Creative Thinking for Lawyers & Law Firms
As another new year begins and start you thinking about your new year’s resolutions (or goals, if you prefer), it may also be time to think about how you can innovate and think more creatively about the challenges in your law practice and about new ways to solve problems for your clients.
Dan Kennedy advocates what he calls “creative cheating” in a post on his blog called Creative Thinking for Small Business Owners, and his #1 tip is “steal and adapt what’s already built.”
Kennedy also says:
“Whatever you’re trying to do, somebody has already figured out and built — just not in your business or industry or in an application you might ordinarily, easily think of in connection with your business.”
According to Kennedy, the key is: every time you see anything, go anywhere, or experience anything, to ask yourself, “How can I use that?”
I recommend that lawyers look to other industries as a source of innovation and ideas for marketing and for running their law practice better for two reasons: first, looking at what other industries are doing gives you a unique perspective on how to run your law practice, and as Kennedy points out, you may get an idea from an unrelated industry that you can apply in a completely new way to your practice or your clients. Lawyers tend to focus only on the legal industry and what other lawyers are doing, and that limits the possibility for innovation.
The second reason is that by looking to other industries (and specifically the industries your clients work in), you can give them something that is familiar to them and that might help them to see the value of the services you provide in a different light. The law is often confusing and can be foreign territory for those who have not had experience with it before. Giving your clients information in a form that they are used to might make it easier for them to make the connection between the services you are providing to them and the outcome they want to reach. This is another form of ‘speaking your clients’ language.’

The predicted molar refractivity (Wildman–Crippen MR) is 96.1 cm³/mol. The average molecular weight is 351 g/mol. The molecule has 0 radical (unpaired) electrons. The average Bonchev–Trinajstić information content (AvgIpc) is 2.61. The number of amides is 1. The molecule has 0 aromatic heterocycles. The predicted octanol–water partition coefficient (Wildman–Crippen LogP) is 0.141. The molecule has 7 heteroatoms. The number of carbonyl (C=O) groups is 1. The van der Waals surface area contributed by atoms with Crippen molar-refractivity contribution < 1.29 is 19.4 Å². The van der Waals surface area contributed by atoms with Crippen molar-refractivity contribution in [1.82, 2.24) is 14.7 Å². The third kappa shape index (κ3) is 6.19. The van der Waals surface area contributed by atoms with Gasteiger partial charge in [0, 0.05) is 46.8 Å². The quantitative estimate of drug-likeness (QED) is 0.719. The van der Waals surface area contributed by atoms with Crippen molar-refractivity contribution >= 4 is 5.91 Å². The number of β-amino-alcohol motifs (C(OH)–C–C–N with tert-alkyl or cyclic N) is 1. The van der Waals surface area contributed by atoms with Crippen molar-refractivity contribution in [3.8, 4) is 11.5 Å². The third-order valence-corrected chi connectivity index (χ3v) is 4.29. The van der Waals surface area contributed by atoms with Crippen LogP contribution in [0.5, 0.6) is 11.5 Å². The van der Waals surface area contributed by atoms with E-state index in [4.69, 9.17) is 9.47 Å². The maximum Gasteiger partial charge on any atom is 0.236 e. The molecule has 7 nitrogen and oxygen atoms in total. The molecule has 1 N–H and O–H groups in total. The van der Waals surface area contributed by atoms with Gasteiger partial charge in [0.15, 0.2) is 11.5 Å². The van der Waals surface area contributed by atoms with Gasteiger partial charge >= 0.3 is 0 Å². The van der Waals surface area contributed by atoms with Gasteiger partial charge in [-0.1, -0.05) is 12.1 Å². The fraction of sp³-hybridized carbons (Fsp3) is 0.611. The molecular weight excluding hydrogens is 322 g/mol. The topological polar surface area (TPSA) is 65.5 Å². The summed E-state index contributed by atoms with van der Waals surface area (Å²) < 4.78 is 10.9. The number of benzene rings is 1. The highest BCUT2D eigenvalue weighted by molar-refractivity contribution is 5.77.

One great example is creating a one-sheet for your law firm, which Kate Battle wrote about on Lawyerist this past October. Kate’s idea of creating a one sheet for law firms came from the music industry. A one sheet is a one page “resume” or overview of your firm which includes the highlights of your firm’s attorneys, practice areas and benefits. Kate’s post includes some great tips for what to include in your one sheet, and to make it even easier, try using the free one sheet generator at MyShingle.
Another example is the use of surgical checklists, borrowed from the airline industry and popularized by Atul Gawande, M.D. Incidentally, checklists are another great idea for attorneys for the process-oriented work that must be done in firms to conform with deadlines, ethical constraints and court rules.
If you want more ideas about creative thinking and problem solving, I highly recommend the book Thinkertoys by Michael Michalko. One of the techniques in the book is the “scamper” technique. Scamper is based on the idea that everything new is really just a modification of something that already exists. It is, in some ways, an expansion of Dan Kennedy’s notion of looking at something and trying to figure out how you can use it in another context; the scamper technique just gives you a blueprint for doing that.
Scamper stands for:
- S = Substitute
- C = Combine
- A = Adapt
- M = Magnify
- P = Put to Other Uses
- E = Eliminate (or Minify)
- R = Rearrange (or Reverse)
Try it out. Start by looking at the industries your clients are in and the norms of how they do business. Using the scamper technique, see if you can transform that idea to work for your law practice and make something great happen in 2012.